Empowering women to be leaders within their communities lies at the center of transforming gender relationships in El Salvador. On September 25th the Women’s Secretariat of the CCR held a roundtable event  to strengthen this movement through an exchange of information and discussion of current events among the women who work tirelessly to continue this movement.

The roundtable included the women from different communities in the CCR, a representative from ISDEMU (the Salvadoran Institute for Women’s Development), two representatives from the Ministry of Education, and a representative from CORDES (a close partner of CRIPDES that provides technical training and support for agricultural initiatives). This roundtable touched upon various themes, including: domestic violence, liberating women from their silence and encouraging them to denounce crimes committed against them, promoting literacy at the regional and national level, and promoting women’s rights through advertisements on community radio stations.

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Women’s Choice

October 8, 2012

Women came from all over to participate in the forum.

When Sonia Tabora got pregnant at age 20, she never dreamed her next 7 years would be spent in prison. After a premature birth, Sonia’s baby died suddenly. Sonia was alone in her shock and grief, severely bleeding, until the doctor arrived. However, once she explained what had happened, her story was deemed an abortion cover-up and she was sentenced to 30 years in prison for aggravated homicide. A victim of the harsh culture surrounding women’s reproductive rights in El Salvador, Sonia was fortunate enough to get her case overturned after years of fighting for her freedom date.

Sonia is just one woman among many who have suffered unjustly due to the oppressive governing laws ruling women’s bodies and reproductive choices, especially regarding abortion laws. Since 1997, El Salvador has executed a policy that states, “Penalización absoluta,” meaning that it is unexceptionally illegal to perform or receive an abortion, including pregnancies that result from rape or incest, or when the pregnancy is life-threatening.  Under the current law women who are convicted under this Penal Code face anywhere from two to eight years of imprisonment.  This is indicative of the culture surrounding women’s reproduction and rights, as laws like these are used as tools to oppress women and to maintain the government’s power over the lives of its people.

Alliance for Sexual Health and Reproduction in El Salvador (Alianza) and the Central Women’s Fund (FCAM) held a forum on Sept. 28th entitled, “Implications of the absolute incrimination of abortion in women’s lives”. SHARE partner ORMUSA participated in the forum in which many social justice groups discussed how this law, among others, seizes sovereignty over women’s bodies; in turn, it encroaches on their freedom, aggravating gender inequality and intensifying the consequences of unplanned pregnancy.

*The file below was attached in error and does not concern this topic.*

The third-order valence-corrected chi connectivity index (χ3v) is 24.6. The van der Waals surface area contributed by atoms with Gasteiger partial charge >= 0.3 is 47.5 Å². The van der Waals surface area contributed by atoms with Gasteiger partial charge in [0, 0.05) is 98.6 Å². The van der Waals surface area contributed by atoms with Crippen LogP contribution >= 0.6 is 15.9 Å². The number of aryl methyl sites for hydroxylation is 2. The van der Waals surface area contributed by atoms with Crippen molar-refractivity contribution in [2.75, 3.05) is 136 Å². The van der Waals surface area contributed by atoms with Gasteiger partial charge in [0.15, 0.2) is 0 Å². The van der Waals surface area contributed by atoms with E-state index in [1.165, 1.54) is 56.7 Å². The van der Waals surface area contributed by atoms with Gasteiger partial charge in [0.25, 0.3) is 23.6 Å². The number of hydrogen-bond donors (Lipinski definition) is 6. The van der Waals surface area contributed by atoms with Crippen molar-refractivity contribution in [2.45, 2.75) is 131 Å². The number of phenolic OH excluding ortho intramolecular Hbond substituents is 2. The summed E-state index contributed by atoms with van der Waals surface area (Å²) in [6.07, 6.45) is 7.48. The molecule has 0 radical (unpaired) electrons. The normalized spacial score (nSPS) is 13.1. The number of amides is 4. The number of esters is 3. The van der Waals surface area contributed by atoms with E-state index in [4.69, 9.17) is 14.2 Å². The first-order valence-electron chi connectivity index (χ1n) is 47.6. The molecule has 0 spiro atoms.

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A Message from the Organized Women of Chalatenango Facing the Food Crisis

July 14, 2011

At a recent Forum on Food Justice sponsored by Oxfam, Sonía Alemán, representing hundreds of organized women in Chalatenango, read the following message about food security in Chalatenango.  The message was collectively written by twenty women leaders of SHARE counterpart the CCR.  SHARE is currently working with the CCR on a project called Women’s Empowerment through Food Security and Microfinance.

A translation of Sonía’s message:

As organized rural women, we recognize ourselves as protagonists of life in this country. We bring food to our families.

I, Sonia Alemán, rural woman and preserver of life, wish to share reflections that, with other rural women from Chalatenango, we have in relation to the serious food crisis we face.

Despite our own efforts and those of our families, dedicated to farming life, organized women believe that in our rural communities, we are unable to ensure healthy food for our families.

In our communities, we are able to produce at least corn and beans.  But we understand that a complete diet is more than that—we need food in both quantity and quality to nourish our bodies, so that our sons and daughters can grow healthy and strong.

Currently, women face many difficulties to provide food for our homes.

In the first place, we do not have secure access to land to grow.  In addition, it is impoverished land, sick and polluted.  This effects especially women, as the majority of fertile land owners are right, and it is almost always men that enjoy the right to property, although it is us women who work the land.